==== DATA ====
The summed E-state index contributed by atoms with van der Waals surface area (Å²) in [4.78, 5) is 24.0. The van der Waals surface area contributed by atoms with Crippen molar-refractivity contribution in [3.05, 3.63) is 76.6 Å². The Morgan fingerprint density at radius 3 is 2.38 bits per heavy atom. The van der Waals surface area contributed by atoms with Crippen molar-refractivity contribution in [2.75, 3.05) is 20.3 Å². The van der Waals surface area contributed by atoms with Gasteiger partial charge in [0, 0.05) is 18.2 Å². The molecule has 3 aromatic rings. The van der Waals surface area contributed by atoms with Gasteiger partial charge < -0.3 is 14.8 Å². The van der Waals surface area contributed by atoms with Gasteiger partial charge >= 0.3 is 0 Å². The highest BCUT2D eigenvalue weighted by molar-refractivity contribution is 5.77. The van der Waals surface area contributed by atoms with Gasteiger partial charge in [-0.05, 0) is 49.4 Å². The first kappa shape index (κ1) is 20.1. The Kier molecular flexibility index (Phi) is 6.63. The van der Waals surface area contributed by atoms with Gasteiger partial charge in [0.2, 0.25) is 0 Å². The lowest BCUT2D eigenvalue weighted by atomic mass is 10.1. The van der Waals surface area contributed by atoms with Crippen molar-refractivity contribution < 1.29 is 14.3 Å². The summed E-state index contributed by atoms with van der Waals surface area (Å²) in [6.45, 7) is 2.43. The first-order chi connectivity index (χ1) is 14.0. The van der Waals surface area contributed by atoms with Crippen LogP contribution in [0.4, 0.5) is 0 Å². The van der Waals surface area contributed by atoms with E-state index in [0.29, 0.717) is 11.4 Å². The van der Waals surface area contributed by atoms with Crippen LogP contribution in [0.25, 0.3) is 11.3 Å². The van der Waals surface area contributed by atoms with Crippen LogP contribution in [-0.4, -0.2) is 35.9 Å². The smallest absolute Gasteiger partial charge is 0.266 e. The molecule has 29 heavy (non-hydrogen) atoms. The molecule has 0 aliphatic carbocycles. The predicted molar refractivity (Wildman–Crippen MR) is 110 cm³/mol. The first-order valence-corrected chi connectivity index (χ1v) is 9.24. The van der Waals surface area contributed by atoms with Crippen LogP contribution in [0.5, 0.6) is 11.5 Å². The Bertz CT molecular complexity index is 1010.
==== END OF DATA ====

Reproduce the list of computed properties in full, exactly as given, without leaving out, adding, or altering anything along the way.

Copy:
The summed E-state index contributed by atoms with van der Waals surface area (Å²) in [4.78, 5) is 24.0. The van der Waals surface area contributed by atoms with Crippen molar-refractivity contribution in [3.05, 3.63) is 76.6 Å². The Morgan fingerprint density at radius 3 is 2.38 bits per heavy atom. The van der Waals surface area contributed by atoms with Crippen molar-refractivity contribution in [2.75, 3.05) is 20.3 Å². The van der Waals surface area contributed by atoms with Gasteiger partial charge in [0, 0.05) is 18.2 Å². The molecule has 3 aromatic rings. The van der Waals surface area contributed by atoms with Gasteiger partial charge < -0.3 is 14.8 Å². The van der Waals surface area contributed by atoms with Gasteiger partial charge >= 0.3 is 0 Å². The highest BCUT2D eigenvalue weighted by molar-refractivity contribution is 5.77. The van der Waals surface area contributed by atoms with Gasteiger partial charge in [-0.05, 0) is 49.4 Å². The first kappa shape index (κ1) is 20.1. The Kier molecular flexibility index (Phi) is 6.63. The van der Waals surface area contributed by atoms with Gasteiger partial charge in [0.2, 0.25) is 0 Å². The lowest BCUT2D eigenvalue weighted by atomic mass is 10.1. The van der Waals surface area contributed by atoms with Crippen molar-refractivity contribution < 1.29 is 14.3 Å². The summed E-state index contributed by atoms with van der Waals surface area (Å²) in [6.45, 7) is 2.43. The first-order chi connectivity index (χ1) is 14.0. The van der Waals surface area contributed by atoms with Crippen LogP contribution in [0.4, 0.5) is 0 Å². The van der Waals surface area contributed by atoms with E-state index in [0.29, 0.717) is 11.4 Å². The van der Waals surface area contributed by atoms with Crippen LogP contribution in [0.25, 0.3) is 11.3 Å². The van der Waals surface area contributed by atoms with Crippen LogP contribution in [-0.4, -0.2) is 35.9 Å². The smallest absolute Gasteiger partial charge is 0.266 e. The molecule has 29 heavy (non-hydrogen) atoms. The molecule has 0 aliphatic carbocycles. The predicted molar refractivity (Wildman–Crippen MR) is 110 cm³/mol. The first-order valence-corrected chi connectivity index (χ1v) is 9.24. The van der Waals surface area contributed by atoms with Crippen LogP contribution in [0.5, 0.6) is 11.5 Å². The Bertz CT molecular complexity index is 1010.